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The commemorative medal showing the daughter of the Marquis of Mantua in 1447. Made by Pisanello, it is expected to make more than £65,000 when it appears at Baldwin’s as part of the sale of the Michael Hall collection.

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It is the largest collection of medals to be offered at auction since the Henry Oppenheimer sale at Christie's in 1936 and will be dispersed across three sales. This particular medal will probably appear when the first tranche of the collection goes under the hammer in May.

Depicting the 21-year-old daughter of the Marquis of Mantua, the medal was made by the early Renaissance artist and medallist Antonio Pisano (c.1395-1455), known as Pisanello, and dates from 1447.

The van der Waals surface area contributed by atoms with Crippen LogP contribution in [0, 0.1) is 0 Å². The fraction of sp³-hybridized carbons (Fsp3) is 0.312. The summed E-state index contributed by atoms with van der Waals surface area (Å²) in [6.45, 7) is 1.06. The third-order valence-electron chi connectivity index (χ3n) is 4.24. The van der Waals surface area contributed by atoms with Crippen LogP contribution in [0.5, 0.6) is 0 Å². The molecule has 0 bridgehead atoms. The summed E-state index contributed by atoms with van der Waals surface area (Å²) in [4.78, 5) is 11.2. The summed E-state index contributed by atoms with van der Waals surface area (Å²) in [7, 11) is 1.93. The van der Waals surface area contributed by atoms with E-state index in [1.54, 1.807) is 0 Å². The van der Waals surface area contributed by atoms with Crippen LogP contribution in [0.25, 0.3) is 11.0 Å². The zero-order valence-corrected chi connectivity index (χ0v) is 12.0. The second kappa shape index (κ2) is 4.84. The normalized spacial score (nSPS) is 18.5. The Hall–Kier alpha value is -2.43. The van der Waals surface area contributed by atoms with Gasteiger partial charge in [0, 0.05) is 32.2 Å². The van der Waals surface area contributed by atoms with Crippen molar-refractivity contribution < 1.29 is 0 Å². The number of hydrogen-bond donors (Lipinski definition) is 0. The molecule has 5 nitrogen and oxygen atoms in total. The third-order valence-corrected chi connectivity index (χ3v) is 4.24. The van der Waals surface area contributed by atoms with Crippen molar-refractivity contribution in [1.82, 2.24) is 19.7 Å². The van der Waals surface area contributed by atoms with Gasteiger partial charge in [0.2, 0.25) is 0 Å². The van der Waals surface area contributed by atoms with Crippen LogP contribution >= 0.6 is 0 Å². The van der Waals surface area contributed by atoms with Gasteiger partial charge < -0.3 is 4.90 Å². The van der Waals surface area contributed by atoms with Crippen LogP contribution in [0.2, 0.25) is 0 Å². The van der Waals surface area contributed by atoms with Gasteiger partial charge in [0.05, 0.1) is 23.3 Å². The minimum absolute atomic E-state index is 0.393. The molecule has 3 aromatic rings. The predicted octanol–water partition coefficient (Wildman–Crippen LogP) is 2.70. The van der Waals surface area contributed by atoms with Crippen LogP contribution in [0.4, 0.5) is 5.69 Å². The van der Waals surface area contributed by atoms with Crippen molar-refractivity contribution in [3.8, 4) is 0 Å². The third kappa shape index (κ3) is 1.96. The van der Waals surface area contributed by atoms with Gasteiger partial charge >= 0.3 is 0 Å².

Pisanello is regarded as the most important commemorative portrait medallist in the first half of the 15th century, and while Cecilia Gonzaga is depicted in profile on the obverse, on the reverse she is shown de-robed in a moonlit landscape, representing the figure of Innocence who, as a virgin, is able to tame the Unicorn.

It is estimated to make in excess of £65,000.

The collection, formed primarily in the 1960s and 1970s, has barely been seen since. Michael Hall gave most of his British medals to the Los Angeles County Museum some years ago, although some important pieces were retained and will be offered in Baldwin's sales.

The sales will include a large number of early Italian medals as well as others from France, Germany, the Holy Roman Empire and the Netherlands. There is also an extensive group of Papal medals.